New Year's Series: Making Resolutions with Substance

New Year's Series: Making Resolutions with Substance

As I mentioned in the introduction post to this series, you might automatically be drawn to some of the most popular types of resolutions at the beginning of the new year: lose weight, quit smoking, get out of debt, and exercise more. These resolutions all have great benefits, especially if you conquer them, however, seeing as this is a site for PhD students, I want to focus on the resolutions that will improve your work and study habits for school. Here are a few tips that can help you resolve to become better students in 2014.

Organize better.

This resolution is good for anyone to tackle, but it will be especially helpful to students who can’t seem to catch up on work or get all of their time and materials organized well. It’s a bit vague to simply resolve to organize yourself better, but if you break it down into smaller, bite-sized pieces, then you’ll be able to accomplish the bigger goal by the end of the year. The following is a small list of short-term goals to accomplish throughout the year to become more organized:

  • Organize your belongings for school, such as your backpack or laptop case.
  • Throw away unnecessary papers, files, and old supplies.
  • Purchase any additional supplies you might need throughout the school year.
  • Designate a place for your current and new materials in your book bags, desk drawers, etc.
  • Organize computer files by deleting them, renaming them, or saving them on an external hard drive.

Referring back to SMART goals in the previous blog post, we now know that becoming more organized can be specific, measurable, and attainable. I would say that this resolution is also realistic because breaking it up into smaller pieces makes it more possible to accomplish; plus, people can always learn more about being better organized as students. This resolution can also be timely because a year is plenty of time to become better organized in different ways, such as your school materials, home office, desk at work, etc. Becoming a better organized grad student would be a great resolution that contains substance, no matter what your major is, what your other resolutions are, etc. I’m sure if you try out this resolution, you’ll benefit from it in many ways, including the next resolution I want to suggest: procrastinating less.

 

Procrastinate less.

Yes, you can absolutely resolve to procrastinate less in school and succeed, especially if you also resolve to be more organized. Notice how the resolution is about procrastinating less, not necessarily stopping procrastination. Making a resolution to stop procrastinating would probably not be a realistic goal for one year, so it will be best to break this resolution down into smaller pieces, also. To accomplish a goal of procrastinating less in 2014, I would suggest a few things: keep a schedule of all assignments, papers, readings, and tests, use different methods of keeping you from distractions, and ask someone to keep you accountable in your work.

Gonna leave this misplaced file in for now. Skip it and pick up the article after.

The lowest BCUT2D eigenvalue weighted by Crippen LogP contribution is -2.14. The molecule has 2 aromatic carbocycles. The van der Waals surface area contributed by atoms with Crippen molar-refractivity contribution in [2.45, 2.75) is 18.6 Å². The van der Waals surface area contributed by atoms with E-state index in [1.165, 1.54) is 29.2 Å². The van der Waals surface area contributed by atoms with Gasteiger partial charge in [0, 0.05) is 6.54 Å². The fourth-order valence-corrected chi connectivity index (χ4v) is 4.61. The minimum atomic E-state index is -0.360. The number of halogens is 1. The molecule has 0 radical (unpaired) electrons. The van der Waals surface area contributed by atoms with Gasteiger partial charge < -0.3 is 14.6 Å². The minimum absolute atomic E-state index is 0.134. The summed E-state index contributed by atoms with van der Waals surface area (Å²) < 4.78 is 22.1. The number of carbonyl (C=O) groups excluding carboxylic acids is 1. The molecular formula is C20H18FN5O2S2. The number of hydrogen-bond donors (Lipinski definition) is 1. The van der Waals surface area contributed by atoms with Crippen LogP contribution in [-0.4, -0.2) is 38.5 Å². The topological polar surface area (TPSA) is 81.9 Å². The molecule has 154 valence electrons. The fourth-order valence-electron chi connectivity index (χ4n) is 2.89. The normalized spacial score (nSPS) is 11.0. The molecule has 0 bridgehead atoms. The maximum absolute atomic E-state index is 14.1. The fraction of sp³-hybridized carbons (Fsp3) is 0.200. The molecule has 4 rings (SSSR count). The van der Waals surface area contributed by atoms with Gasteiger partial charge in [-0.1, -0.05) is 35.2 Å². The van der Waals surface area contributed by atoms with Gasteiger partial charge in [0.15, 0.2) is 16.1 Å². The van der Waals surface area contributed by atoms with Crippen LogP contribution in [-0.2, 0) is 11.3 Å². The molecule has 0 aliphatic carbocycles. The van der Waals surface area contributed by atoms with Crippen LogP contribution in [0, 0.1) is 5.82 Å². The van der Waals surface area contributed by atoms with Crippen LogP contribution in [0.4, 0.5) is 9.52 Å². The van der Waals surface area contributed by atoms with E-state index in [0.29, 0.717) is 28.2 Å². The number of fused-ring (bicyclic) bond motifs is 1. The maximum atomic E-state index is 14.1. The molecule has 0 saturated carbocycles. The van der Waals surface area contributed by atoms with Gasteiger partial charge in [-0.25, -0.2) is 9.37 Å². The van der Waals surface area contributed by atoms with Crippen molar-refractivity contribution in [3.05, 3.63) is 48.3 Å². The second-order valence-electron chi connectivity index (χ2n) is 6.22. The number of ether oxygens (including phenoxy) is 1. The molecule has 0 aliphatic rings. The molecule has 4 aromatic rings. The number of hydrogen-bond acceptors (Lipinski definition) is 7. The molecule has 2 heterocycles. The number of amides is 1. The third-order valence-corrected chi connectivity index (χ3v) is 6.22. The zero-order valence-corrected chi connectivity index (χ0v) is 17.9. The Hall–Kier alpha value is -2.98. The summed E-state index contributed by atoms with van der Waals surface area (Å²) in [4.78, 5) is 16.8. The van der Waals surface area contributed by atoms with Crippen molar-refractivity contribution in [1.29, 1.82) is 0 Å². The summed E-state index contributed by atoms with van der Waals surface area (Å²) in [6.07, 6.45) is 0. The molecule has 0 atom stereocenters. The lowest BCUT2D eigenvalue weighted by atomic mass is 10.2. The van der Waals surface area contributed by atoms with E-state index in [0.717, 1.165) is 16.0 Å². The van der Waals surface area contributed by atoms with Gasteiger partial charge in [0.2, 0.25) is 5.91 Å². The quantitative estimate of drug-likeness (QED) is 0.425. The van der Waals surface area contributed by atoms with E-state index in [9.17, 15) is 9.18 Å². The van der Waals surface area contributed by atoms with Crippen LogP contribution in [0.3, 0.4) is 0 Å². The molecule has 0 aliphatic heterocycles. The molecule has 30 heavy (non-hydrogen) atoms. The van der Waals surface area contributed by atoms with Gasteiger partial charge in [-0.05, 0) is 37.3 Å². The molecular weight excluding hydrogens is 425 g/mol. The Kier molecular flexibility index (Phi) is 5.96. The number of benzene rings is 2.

Some people are naturally able to keep schedules pretty easily, but others either don’t find them necessary or are not good at updating them often. Keeping schedules updated takes a lot of will power, so if you don’t normally use a planner, you should give yourself a couple weeks to get accustomed to it, and then you might find that using a planner only benefits you and your schedule. Another way to reduce procrastination is by eliminating your distractions as much as possible. For instance, turn off your TV, phone, and other electronics before starting to work, and find a quiet place without a lot of people and with an atmosphere that you enjoy experiencing while studying. Also, tell close friends or roommates about your resolution to procrastinate less so they can help keep you accountable. If only you know about your goal, then you might be more forgiving of yourself than will other people who know you can do better.

I hope that my tips in this blog post have given you plenty to think about when deciding on your resolutions for the new year. Feel free to use the ones I mentioned and detailed today, but try to think of others that might benefit you and your studies even more, such as practicing an instrument more, making more time for reading, or finishing the novel you started three years ago. By now, you should have a good grasp on how to make resolutions doable and how to make them with substance. Don’t miss the next blog post about how to make these resolutions stick for the duration of the year.

What are some of your New Year’s resolutions for your particular studies in 2014?

New Year's Series: Making Resolutions Stick
New Year’s Series: Making Doable Resolutions
 

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